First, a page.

Cowichan Tribes is receiving funding from the province and the BC Museums Association to help with its repatriation projects. (File photo)

Cowichan Tribes is receiving funding from the province and the BC Museums Association to help with its repatriation projects. (File photo)

Cowichan Tribes to receive funding to assist with repatriation of objects and ancestors

25 First nations in B.C. share $454,000 in funding for project

Cowichan Tribes is one of 25 First Nations in B.C. that will receive funding from the BC Museums Association and the province as part of the 2020 Repatriation Grants program to help pay for its research and activities concerning repatriation.

A press release doesn’t say how much of the $454,000 in funding for the program Cowichan Tribes will receive to help the First Nation continue its search for cultural objects in worldwide collections, but the project grants up to $35,000 for repatriation activities that have moved beyond the research stage.

Throughout the history of Canada, Indigenous peoples have had their belongings, language, culture, and even ancestors taken from them and housed in museums, universities, and private collections across the world.

For decades, Indigenous leaders have worked tirelessly to support the return of their communities’ ancestors and cultural patrimony.

Through the 2020 Repatriation Grants, the BCMA and the B.C. government are taking a critical step in reconciliation and supporting this work.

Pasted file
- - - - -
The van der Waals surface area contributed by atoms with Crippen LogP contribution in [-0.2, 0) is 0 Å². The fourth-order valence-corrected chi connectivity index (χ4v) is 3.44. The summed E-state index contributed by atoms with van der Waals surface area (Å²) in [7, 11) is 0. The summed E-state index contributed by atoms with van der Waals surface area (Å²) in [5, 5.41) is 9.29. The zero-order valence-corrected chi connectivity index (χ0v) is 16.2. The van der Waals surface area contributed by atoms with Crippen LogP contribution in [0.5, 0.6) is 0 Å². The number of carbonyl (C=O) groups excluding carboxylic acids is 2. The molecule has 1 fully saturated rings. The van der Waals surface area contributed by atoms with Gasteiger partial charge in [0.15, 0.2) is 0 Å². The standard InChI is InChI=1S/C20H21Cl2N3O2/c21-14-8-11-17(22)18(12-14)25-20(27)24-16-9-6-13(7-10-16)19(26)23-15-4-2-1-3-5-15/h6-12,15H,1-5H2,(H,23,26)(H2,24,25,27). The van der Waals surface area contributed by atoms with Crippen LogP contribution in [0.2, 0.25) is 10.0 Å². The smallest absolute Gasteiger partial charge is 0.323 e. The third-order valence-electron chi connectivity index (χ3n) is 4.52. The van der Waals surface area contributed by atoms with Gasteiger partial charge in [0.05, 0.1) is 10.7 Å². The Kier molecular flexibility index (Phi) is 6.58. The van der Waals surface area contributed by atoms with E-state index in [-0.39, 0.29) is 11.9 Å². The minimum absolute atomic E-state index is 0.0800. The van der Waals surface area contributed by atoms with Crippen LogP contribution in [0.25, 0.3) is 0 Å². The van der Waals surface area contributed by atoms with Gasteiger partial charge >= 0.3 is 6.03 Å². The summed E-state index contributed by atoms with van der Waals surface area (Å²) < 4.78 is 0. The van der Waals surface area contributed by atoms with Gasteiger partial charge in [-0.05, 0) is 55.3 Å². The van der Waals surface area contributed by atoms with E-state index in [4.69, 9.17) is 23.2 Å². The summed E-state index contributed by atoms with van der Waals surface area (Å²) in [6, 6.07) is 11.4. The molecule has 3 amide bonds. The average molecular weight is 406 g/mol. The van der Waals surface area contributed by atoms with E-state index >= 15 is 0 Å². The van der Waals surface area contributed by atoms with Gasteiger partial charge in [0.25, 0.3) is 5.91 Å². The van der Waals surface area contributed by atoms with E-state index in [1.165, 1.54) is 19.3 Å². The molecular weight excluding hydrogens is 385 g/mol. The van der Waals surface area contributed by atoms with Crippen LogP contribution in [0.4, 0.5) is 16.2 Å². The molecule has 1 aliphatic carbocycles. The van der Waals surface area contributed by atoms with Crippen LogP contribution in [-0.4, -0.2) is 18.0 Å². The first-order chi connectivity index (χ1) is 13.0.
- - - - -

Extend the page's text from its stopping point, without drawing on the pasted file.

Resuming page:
“I raise my hands to all these communities doing this difficult and necessary work,” said Melanie Mark, minister of Tourism, Arts, Culture and Sport.

“There is more to do but this is a step in the right direction. I’m proud of our government for supporting each of today’s recipients to return ancestral remains and cultural belongings to their communities. This is reconciliation in action.”

The grants will assist communities in dedicating staffing, time, and financial resources to seek information regarding the whereabouts and identification of their ancestors and cultural heritage.

“First Nations throughout British Columbia are eager to have their ancestors and related cultural patrimony returned,” said Jodi Simkin, BCMA president.

“This funding demonstrates a commitment to helping achieve this important step in the reconciliation process and the BCMA is proud to support this work.”

Projects funded by the grants will help Indigenous communities return the remains of hundreds of ancestors home over the next year.

First Nations

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